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Croesus with Minnesota Opera; Tamino in Die Zauberflöte with Tulsa Opera; the Male Chorus in The Rape of Lucretia and Sam in Susannah, in re-engagements with Central City Opera; and as soloist in Britten’s War Requiem with Maestro Maazel and the Los Angeles Philharmonic as well as with the Grand Rapids Symphony. Following performances as Peter Quint at Lorin Maazel’s Chateauville Foundation in Virginia, Mr. Rideout returned the following summer to appear as Male Chorus conducted by Maestro Maazel. He was soon after invited to perform Beethoven’s Symphony No. 9 with Maazel’s Symphonica Toscanini in both Rome and Brussels. Concert highlights include appearing as soloist in Messiah with the Seattle and Pensacola symphonies as well as with the Honolulu Symphony Orchestra, Carmina Burana with the Virginia Symphony Orchestra, Mozart’s Mass in C Minor with the Huntsville Symphony, and in an evening of opera arias and ensembles with the Colorado Symphony Orchestra. He made his Carnegie Hall debut singing Bach’s Magnificat and later returned to sing Mozart’s Requiem. Other concert highlights include his American Symphony Orchestra debut in a program of Hindemith one-act operas, and his return to the Honolulu Symphony Orchestra as soloist in Mozart’s Requiem and Haydn’s The Creation. Mr. Rideout has been a featured soloist with the Indianapolis Symphony Orchestra, the Orchestra of St. Luke’s, Berlin Radio Symphony Orchestra, Academy of St. Martin in the Fields Chorus, Naples Philharmonic (FL), BBC Singers, and symphonies in California, Colorado, and New York. An avid recitalist, Vale Rideout has appeared most recently in a recital at UNC, his alma mater, a recital of British song at Vassar College and a recital benefiting the Loveland Opera Theater in Colorado where he performed Schubert’s Winterreise. He has also appeared at the Middle Collegiate Church in New York City. Mr. Rideout was awarded first prize in Savannah Music Festival’s 2006 American Traditions Competition and was a 2003 regional finalist in the Metropolitan National Council Auditions.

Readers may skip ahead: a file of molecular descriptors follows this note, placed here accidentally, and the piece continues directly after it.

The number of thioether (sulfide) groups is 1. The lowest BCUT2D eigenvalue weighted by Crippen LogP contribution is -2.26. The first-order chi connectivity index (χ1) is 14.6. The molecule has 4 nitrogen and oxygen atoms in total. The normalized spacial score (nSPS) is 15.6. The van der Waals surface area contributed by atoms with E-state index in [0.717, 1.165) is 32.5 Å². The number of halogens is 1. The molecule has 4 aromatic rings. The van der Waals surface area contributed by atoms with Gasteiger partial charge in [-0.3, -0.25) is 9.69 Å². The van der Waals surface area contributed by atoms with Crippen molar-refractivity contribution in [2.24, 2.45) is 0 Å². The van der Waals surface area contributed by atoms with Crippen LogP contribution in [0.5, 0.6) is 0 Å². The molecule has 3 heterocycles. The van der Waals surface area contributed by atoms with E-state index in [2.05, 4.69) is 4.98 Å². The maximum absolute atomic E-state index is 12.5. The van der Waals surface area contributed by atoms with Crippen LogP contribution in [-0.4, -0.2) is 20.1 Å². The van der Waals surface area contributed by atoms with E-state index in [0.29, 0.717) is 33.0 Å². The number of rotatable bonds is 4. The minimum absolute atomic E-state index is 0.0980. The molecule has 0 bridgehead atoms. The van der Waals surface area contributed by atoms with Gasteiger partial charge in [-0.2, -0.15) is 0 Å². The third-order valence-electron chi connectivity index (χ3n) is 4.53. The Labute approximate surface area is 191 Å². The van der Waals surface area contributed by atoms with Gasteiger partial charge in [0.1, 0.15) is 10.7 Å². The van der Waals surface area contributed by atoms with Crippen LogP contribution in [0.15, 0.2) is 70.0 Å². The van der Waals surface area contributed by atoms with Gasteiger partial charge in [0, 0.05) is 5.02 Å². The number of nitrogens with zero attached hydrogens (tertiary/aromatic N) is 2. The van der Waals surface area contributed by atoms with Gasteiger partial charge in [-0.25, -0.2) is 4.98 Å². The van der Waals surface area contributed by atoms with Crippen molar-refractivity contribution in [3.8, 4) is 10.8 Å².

K E L LY H O F M A N , H O R N Kelly Hofman holds the positions of Principal Horn with the Wisconsin Philharmonic, 2nd Horn with the Fox Valley Symphony, 3rd Horn with the Kenosha Symphony, and 4th horn with the Festival City Symphony. She is an alumna of the Civic Orchestra of Chicago, and performs regularly with the Green Bay Symphony, Oshkosh Symphony, and the Milwaukee Ballet Orchestra. She has also played with the Southwest Michigan, Kansas City, Milwaukee, Chicago, and Tucson Symphonies.
home and is also the horn instructor at Falls Baptist Academy and College of Ministry in Menomonee Falls, WI.
As soloist, Ms. Hofman has performed with the Cincinnati Conservatory of Music Orchestra and the Landon Symphonette (Washington, DC). In January she was the horn soloist for the Britten Serenade with the Fox Valley Symphony in Appleton, and in February she performed on the regional artists’ recital for the 2013 Midwest Horn Workshop at the University of WisconsinOshkosh. As a chamber musician, Kelly has performed with the Eastern Chamber Players, the International Chamber Artists, the Fifth House Ensemble Woodwind Quintet, and the Tanglewood Music Center.
Kelly and her husband reside in Whitefish Bay, WI. Away from the horn, Kelly is an avid swimmer and is the music coordinator for her church.
In addition to performing, Ms. Hofman maintains a private teaching studio in her
During the summer, Kelly is on faculty at the Eastern Music Festival (EMF) in Greensboro, NC where she teaches and performs as 3rd horn in the Eastern Festival Orchestra. Prior to joining the EMF faculty eight years ago, she participated in the Chautauqua, MasterWorks, and Tanglewood Music Center summer festivals. Ms. Hofman attended the New England Conservatory, and Northwestern University. Her primary teachers were Dick Mackey, Gail Williams, and Ted Thayer.